Everything we do from a movement perspective is happening in one of these planes, or more often in a combination of two or even all three of them. To be honest in my early years as a strength and conditioning professional, I had a hard time understanding these anatomical planes of motion and their importance in everyday training.
First of all, let’s explain anatomical planes of motion.
Sagittal, Frontal or Transverse?
Sagittal plane – divides the body into a left section and a right section. Movement generally occurs in front of us or behind us. You should imagine staying in a narrow tunnel, where you can’t sideband or twist/turn. You can only move straight forward/backward.
Sagittal movements include:
The most known and used sagittal plane exercises are squat, deadlift, and bench press.
Frontal plane – divides the body into front and back. Movements that occur in the frontal plane are lateral or side-to-side movements. Again imagine yourself staying in an even narrower tunnel, and because the tunnel is so narrow, you can move only laterally. Movements are:
Examples of sagittal plane exercises are side lunges, monster walks, lateral shoulder raises.
The transverse plane (coronal) divides the body into upper (superior) and lower (inferior) sections. Movements in the transverse plane involve rotations in the upper body, lower body of both. As a fact, exercise injuries most often occur during transverse (rotational) movements.
Transverse plane movements include:
Transverse/coronal exercises are all rotational, like med ball throws or rotational lifts/chops.
Why these planes are important to understand?
As we already know, we can divide our movements into three different anatomical planes, in the same way we have sports occurring dominantly in some anatomical planes.
Sagittal plane domination sports: running, rowing, olympic lifting
Frontal plane domination sports: ice skating, hockey
Transverse plane domination sports: tennis, baseball, lacrosse
It is essential to understand that if you work with an athlete competing in a sport with the domination of frontal and transverse plane movements but during training you are mainly using exercises in the sagittal plane, you definitely need to reconsider your approach. Here are some suggestions why you should do this.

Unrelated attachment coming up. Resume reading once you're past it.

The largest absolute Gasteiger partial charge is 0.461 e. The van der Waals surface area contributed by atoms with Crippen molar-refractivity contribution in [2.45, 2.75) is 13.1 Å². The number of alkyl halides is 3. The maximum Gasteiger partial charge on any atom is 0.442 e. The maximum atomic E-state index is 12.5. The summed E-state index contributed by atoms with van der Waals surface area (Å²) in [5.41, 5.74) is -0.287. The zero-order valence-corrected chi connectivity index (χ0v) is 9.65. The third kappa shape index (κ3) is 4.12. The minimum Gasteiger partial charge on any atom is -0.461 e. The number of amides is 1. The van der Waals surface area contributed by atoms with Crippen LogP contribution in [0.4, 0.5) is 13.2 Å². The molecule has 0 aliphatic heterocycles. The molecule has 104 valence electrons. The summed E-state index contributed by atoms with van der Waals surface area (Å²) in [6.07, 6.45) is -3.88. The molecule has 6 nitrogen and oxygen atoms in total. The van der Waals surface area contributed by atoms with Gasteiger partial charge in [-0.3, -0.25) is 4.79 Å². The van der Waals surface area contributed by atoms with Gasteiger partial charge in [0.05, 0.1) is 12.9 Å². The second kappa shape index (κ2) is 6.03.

Let’s take an example.
Track&field running disciplines are examples of a pure sagittal plane movement domination. Athletes need to run from point A to point B moving only forward; there is not even a slight change of direction present. Off course there are some rotations present, mainly during locomotion and gait cycle, but there are no horizontal adductions/abductions or segmental rotations which creates dissociation lower from the upper body. As we mentioned, dominant movements in sagittal plane are flexion, extension, dorsiflexion, and plantar flexion. So it is fundamental for them to train these movements when they are outside of the track. This doesn’t mean they can’t benefit from other exercises but their dominant patterns are sagittally oriented.
On the other hand, our tennis players move dominantly in a frontal and transverse plane. If you have doubts about this, look at the video below:
As you can see during this point, 90% of the Daniil and Rafa movements are in the frontal plane, both players are staying close to the baseline moving right to left. My next question follows: is there a need to use sagittal plane-oriented exercises during training outside the tennis court? In my opinion, yes, but only to a certain point.
While moving on the tennis court, yes, there are extension/flexion bias movements, but many more abductions, adductions, and rotations are present during a tennis match. On the other hand, I can whiteness daily overuse of squats, deadlifts, and bench press in tennis player training menu. This type of sagittal plane exercise can be used, but rather as a supplemental, most of the movements must come from the frontal, and transverse plane exercises pool.